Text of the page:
My Spouse Has Psychological Concerns, Which I Believe are Relevant to a Determination of Child Custody. Can I Obtain Their Psychological Records and Submit it to the Family Court as Evidence?

There are various privileges as to evidence which can be admitted to a court. One of them being the psychotherapist-patient. This prevents communications in a therapist’s office, including the therapist file, from being revealed to anyone other than the client or those who work within the therapist’s office.

Technically speaking as per the Evidence Code, the psychotherapist-patient privilege covers, “confidential communications between patient and psychotherapist.”   Specifically, it includes information obtained by an examination of the patient, that:

  1. Is transmitted in confidence between a patient and the patient’s psychotherapist in the course of that relationship;
  2. Is transmitted by means that, as far as the patient is aware, disclose the information to no third persons other than those who are present to further the patient’s interest in the consultation, or those to whom disclosure is reasonably necessary for transmission of the information or accomplishment...

Can I Move from San Diego with my Children?

Many clients contact me asking how the court orders involved in a custody case impact their right to move out of the county or out of the state, whether it is for a new job, being closer to family, or due to the high cost of living in San Diego.  While a divorce is pending, automatic orders are in place prohibiting a parent from traveling with the children out of the state, let alone moving with them.  Even after a divorce or paternity case is finalized, most orders prohibit a parent from moving the children outside the County of San Diego without a court order or agreement with the other parent.  So how do you go about being able to move?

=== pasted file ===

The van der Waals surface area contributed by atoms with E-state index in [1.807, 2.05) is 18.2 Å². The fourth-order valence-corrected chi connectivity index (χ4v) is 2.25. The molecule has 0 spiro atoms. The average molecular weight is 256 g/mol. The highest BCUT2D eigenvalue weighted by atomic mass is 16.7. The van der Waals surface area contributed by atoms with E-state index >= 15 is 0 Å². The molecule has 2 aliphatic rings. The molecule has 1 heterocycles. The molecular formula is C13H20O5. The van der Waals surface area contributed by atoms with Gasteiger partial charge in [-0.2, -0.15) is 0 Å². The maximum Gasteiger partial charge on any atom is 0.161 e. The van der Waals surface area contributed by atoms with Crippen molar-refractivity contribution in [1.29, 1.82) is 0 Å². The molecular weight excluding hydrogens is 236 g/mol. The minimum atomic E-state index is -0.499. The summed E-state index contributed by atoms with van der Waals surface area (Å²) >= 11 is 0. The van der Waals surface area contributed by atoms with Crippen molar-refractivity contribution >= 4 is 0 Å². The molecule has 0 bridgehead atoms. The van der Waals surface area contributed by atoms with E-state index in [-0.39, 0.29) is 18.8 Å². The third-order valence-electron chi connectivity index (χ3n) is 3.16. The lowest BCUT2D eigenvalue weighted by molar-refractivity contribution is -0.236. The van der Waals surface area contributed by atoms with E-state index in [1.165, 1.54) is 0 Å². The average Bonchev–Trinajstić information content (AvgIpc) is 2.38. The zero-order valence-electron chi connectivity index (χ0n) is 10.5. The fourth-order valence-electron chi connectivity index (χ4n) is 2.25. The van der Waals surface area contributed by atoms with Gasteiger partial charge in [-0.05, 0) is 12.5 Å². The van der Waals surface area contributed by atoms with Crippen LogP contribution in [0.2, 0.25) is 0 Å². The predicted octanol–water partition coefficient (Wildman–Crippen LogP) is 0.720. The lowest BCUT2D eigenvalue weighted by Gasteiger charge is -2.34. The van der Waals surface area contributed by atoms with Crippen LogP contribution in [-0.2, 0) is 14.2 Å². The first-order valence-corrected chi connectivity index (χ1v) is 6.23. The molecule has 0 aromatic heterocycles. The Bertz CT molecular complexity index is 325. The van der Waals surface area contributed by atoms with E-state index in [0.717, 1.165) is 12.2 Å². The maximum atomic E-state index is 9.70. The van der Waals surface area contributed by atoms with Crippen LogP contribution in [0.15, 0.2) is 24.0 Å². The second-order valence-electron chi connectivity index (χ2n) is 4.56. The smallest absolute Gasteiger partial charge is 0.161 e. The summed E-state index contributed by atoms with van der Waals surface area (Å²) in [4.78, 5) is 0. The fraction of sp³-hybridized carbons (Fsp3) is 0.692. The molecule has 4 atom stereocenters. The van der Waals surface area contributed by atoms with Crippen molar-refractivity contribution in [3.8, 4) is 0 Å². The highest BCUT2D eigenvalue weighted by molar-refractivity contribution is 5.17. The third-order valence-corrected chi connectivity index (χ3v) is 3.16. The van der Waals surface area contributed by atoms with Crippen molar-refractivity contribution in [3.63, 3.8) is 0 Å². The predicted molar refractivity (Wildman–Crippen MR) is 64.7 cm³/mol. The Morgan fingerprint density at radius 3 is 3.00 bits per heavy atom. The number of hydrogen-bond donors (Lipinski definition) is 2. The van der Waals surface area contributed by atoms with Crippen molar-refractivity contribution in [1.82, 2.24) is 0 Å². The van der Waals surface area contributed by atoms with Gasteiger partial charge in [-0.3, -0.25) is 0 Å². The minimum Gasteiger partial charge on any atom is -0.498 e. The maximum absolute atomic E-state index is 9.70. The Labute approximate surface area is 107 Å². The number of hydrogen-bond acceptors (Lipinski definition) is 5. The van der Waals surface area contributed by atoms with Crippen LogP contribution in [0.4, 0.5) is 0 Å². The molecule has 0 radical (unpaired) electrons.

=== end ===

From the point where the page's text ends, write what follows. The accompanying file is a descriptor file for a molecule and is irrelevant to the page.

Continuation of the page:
The move away process is rather complicated in California, and is dependent upon the previous orders in the case.  Obviously, the court will take special consideration in move-away cases since...

Parents Cannot Withhold Visitation Due to Nonpayment of Child Support

I often get calls from clients asking if they can keep their child from seeing the other parent since he or she refuses to pay child support.  In short, the answer is no.  California courts view child support and child custody as two entirely separate issues.  Since they have no relationship to each other, a judge would not be happy to hear that a parent withheld a child from the other parent to force him or her to pay money.  Generally, the courts frown upon self-help techniques such as this.

Instead, it is best to seek court intervention.  If there is no court order for child support, the custodial parent should file a motion to obtain one.  Then, if the other parent is employed, he or she can ask that the other parent's wages be garnished so that support is paid directly by the parent's employer.  If there is already a...

Law Offices of Tess Reutzel